When a straight, rigid line segment is put into certain types of motion, it appears to an observer to lose its rigidity and become rubbery, as in the well-known “rubber pencil illusion.“ The factors controlling this illusion were examined, including the nature of the motion employed (harmonic or linear oscillation), the amplitudes of the translational and rotational components of the motion, and the phase relationship between these two components. The effect is shown to be due to visual persistence. The status of the illusion as a potential counterexample to the rigidity principle (that moving, two-dimensional arrays will be perceived as rigid) is discussed.
Burr, D. Motion smear.Nature, 1980,284, 164–165.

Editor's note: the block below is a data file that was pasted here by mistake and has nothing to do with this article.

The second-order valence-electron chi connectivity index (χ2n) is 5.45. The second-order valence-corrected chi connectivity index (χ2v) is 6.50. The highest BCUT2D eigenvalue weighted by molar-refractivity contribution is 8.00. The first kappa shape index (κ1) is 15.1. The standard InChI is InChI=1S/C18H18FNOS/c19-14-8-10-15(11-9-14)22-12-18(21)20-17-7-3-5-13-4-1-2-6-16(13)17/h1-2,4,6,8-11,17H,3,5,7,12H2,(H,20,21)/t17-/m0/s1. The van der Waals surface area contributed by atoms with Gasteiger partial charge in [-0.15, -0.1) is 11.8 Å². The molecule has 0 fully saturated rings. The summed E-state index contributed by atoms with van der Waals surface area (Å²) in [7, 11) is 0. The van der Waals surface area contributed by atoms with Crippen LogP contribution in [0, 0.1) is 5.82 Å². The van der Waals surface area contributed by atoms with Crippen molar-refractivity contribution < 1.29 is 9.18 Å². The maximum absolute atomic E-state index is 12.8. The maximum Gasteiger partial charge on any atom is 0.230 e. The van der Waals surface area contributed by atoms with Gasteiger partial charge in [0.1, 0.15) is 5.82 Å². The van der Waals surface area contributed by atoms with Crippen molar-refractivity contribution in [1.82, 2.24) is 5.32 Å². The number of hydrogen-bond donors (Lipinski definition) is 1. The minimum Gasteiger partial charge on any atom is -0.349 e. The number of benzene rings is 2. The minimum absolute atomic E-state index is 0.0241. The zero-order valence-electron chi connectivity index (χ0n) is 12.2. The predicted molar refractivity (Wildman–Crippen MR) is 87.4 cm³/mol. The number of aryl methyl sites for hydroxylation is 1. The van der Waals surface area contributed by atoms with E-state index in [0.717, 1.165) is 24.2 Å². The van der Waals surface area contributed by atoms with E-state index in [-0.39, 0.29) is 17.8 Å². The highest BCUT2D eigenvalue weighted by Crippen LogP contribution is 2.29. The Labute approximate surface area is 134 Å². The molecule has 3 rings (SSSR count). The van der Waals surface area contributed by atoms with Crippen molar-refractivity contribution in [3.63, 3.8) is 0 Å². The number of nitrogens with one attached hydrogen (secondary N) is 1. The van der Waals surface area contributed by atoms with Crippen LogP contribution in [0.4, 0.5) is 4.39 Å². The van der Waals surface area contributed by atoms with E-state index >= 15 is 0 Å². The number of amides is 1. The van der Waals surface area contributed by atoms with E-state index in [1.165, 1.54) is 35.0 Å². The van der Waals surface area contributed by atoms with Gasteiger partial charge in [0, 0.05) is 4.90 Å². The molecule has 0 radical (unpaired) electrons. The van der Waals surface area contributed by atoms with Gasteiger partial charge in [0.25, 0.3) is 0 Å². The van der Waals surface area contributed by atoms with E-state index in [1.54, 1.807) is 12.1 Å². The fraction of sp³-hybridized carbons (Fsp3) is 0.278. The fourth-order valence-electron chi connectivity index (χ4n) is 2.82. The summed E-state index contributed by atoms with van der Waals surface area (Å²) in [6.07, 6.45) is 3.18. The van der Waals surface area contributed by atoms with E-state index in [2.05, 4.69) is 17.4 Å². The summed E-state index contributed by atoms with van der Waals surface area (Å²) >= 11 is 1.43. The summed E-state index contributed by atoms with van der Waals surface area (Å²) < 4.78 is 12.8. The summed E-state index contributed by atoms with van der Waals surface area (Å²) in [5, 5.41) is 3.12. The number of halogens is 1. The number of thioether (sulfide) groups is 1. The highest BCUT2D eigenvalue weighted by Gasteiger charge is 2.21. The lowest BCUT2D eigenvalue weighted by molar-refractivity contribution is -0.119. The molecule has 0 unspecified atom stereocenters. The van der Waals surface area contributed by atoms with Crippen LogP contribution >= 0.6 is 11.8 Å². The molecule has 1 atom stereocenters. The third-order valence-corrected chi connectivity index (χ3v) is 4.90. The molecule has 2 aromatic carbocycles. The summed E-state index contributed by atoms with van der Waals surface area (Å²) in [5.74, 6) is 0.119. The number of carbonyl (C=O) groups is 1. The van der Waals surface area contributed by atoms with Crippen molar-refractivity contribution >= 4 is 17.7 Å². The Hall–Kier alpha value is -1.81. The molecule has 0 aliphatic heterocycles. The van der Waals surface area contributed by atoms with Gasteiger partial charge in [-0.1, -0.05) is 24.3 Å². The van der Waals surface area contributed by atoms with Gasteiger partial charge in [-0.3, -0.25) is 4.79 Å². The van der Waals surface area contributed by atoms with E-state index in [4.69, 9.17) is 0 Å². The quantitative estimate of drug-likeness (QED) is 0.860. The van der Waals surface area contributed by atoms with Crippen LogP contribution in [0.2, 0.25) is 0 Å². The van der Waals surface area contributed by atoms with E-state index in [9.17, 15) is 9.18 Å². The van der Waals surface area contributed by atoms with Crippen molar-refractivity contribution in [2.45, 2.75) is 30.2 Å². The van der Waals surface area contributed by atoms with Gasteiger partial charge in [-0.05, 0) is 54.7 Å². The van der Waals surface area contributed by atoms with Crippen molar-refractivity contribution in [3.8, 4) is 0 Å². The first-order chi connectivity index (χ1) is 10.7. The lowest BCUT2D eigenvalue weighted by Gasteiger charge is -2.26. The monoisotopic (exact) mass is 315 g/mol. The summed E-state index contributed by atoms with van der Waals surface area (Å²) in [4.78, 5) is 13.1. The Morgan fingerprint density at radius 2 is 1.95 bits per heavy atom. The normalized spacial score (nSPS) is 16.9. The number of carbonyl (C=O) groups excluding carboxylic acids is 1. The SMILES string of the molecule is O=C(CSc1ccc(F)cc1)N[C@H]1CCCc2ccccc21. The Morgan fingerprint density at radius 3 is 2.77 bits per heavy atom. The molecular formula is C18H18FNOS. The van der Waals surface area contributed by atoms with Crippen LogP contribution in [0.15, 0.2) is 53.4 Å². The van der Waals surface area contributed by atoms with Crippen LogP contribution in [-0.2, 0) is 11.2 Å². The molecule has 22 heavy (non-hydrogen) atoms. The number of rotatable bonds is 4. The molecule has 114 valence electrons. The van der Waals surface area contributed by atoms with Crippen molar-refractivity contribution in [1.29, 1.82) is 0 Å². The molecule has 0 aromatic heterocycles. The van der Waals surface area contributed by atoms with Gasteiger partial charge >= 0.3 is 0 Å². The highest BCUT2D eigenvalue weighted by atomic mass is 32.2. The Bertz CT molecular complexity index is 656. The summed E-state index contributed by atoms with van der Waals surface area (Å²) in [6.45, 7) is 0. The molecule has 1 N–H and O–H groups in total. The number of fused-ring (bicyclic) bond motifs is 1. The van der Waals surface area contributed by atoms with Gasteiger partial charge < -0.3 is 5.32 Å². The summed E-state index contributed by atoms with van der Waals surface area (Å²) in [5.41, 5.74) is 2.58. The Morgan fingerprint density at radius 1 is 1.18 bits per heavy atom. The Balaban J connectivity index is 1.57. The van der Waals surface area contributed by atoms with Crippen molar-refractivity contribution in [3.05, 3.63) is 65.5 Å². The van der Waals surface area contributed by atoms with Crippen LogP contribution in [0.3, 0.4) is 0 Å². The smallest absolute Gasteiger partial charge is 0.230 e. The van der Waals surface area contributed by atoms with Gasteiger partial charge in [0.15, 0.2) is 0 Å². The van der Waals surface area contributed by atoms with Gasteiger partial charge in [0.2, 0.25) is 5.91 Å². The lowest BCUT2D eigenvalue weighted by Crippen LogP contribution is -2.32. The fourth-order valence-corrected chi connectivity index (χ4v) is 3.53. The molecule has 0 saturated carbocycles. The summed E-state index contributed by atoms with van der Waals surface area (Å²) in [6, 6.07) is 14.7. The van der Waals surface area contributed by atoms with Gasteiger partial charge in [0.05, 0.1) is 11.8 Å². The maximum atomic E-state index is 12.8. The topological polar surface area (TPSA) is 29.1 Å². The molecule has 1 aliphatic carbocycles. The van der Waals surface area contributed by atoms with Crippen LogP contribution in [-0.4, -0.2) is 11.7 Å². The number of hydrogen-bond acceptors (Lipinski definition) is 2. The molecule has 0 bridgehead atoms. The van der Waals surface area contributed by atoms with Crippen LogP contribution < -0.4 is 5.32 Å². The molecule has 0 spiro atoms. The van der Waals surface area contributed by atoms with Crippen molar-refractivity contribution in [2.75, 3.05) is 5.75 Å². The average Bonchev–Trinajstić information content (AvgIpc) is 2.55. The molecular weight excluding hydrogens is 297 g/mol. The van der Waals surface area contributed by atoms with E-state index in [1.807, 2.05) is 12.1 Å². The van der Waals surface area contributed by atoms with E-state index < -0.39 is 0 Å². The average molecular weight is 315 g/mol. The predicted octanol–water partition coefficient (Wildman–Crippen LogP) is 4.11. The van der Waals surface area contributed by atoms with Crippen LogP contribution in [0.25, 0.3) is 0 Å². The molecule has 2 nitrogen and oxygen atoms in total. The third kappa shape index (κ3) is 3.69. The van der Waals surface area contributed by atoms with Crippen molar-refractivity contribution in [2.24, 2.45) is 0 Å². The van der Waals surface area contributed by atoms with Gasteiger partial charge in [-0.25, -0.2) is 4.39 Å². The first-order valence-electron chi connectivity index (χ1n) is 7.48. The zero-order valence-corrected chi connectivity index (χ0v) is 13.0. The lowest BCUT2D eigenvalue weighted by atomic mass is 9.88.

Gilbert, G., &Rydell, W.Great tricks of the master magicians. New York: Golden Press, 1977.
Goldstein, E. B.Sensation and perception. Belmont, Calif: Wadsworth, 1980.
Hochberg, J. E.Perception (2nd ed.). Englewood Cliffs, N.J: Prentice-Hall, 1978.
Johansson, G. Visual perception of rotary motion as transformation of conic sections.Psychologia, 1974,17, 226–237.
Johansson, G. Visual motion perception.Scientific American, 1975,232, 76–88.
Long, G. M. Iconic memory: A review and critique of the study of short-term visual storage.Psychological Bulletin, 1980,118, 785–820.
Ullmas, S.The interpretation of visual motion. Cambridge, Mass: M.I.T. Press, 1979.
Wallach, H., &O’Connell, D. N. The kinetic depth effect.Journal of Experimental Psychology, 1953,45,205–217.
This research was supported in part by Research Development and Incentive Funds from the Research Foundation of SUNY.
About this article
Cite this article
Pomerantz, J.R. The rubber pencil illusion. Perception & Psychophysics 33, 365–368 (1983). https://doi.org/10.3758/BF03205883
- Phase Angle
- Linear Motion
- Rotational Component
- Harmonic Motion
- Visual Persistence